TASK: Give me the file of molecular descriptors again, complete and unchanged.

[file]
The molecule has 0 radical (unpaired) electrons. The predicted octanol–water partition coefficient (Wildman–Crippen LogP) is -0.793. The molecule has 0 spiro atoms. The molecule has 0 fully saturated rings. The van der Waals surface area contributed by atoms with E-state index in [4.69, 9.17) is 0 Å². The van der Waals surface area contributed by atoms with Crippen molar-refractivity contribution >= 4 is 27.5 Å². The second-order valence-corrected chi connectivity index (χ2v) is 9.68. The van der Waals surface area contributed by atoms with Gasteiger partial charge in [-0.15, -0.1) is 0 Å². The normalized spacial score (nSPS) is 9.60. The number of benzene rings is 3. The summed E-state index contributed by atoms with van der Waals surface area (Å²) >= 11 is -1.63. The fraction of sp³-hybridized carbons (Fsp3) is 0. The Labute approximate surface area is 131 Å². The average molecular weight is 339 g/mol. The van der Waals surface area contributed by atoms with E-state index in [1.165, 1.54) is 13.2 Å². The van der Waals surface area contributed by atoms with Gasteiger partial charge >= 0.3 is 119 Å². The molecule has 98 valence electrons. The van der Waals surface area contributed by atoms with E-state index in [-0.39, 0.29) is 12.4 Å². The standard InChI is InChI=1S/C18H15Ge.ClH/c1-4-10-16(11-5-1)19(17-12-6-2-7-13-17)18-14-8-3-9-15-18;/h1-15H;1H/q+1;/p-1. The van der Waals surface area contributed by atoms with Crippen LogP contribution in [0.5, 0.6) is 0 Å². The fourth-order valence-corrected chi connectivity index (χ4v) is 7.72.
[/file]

The molecule has 0 radical (unpaired) electrons. The predicted octanol–water partition coefficient (Wildman–Crippen LogP) is -0.793. The molecule has 0 spiro atoms. The molecule has 0 fully saturated rings. The van der Waals surface area contributed by atoms with E-state index in [4.69, 9.17) is 0 Å². The van der Waals surface area contributed by atoms with Crippen molar-refractivity contribution >= 4 is 27.5 Å². The second-order valence-corrected chi connectivity index (χ2v) is 9.68. The van der Waals surface area contributed by atoms with Gasteiger partial charge in [-0.15, -0.1) is 0 Å². The normalized spacial score (nSPS) is 9.60. The number of benzene rings is 3. The summed E-state index contributed by atoms with van der Waals surface area (Å²) >= 11 is -1.63. The fraction of sp³-hybridized carbons (Fsp3) is 0. The Labute approximate surface area is 131 Å². The average molecular weight is 339 g/mol. The van der Waals surface area contributed by atoms with E-state index in [1.165, 1.54) is 13.2 Å². The van der Waals surface area contributed by atoms with Gasteiger partial charge >= 0.3 is 119 Å². The molecule has 98 valence electrons. The van der Waals surface area contributed by atoms with E-state index in [-0.39, 0.29) is 12.4 Å². The standard InChI is InChI=1S/C18H15Ge.ClH/c1-4-10-16(11-5-1)19(17-12-6-2-7-13-17)18-14-8-3-9-15-18;/h1-15H;1H/q+1;/p-1. The van der Waals surface area contributed by atoms with Crippen LogP contribution in [0.5, 0.6) is 0 Å². The fourth-order valence-corrected chi connectivity index (χ4v) is 7.72.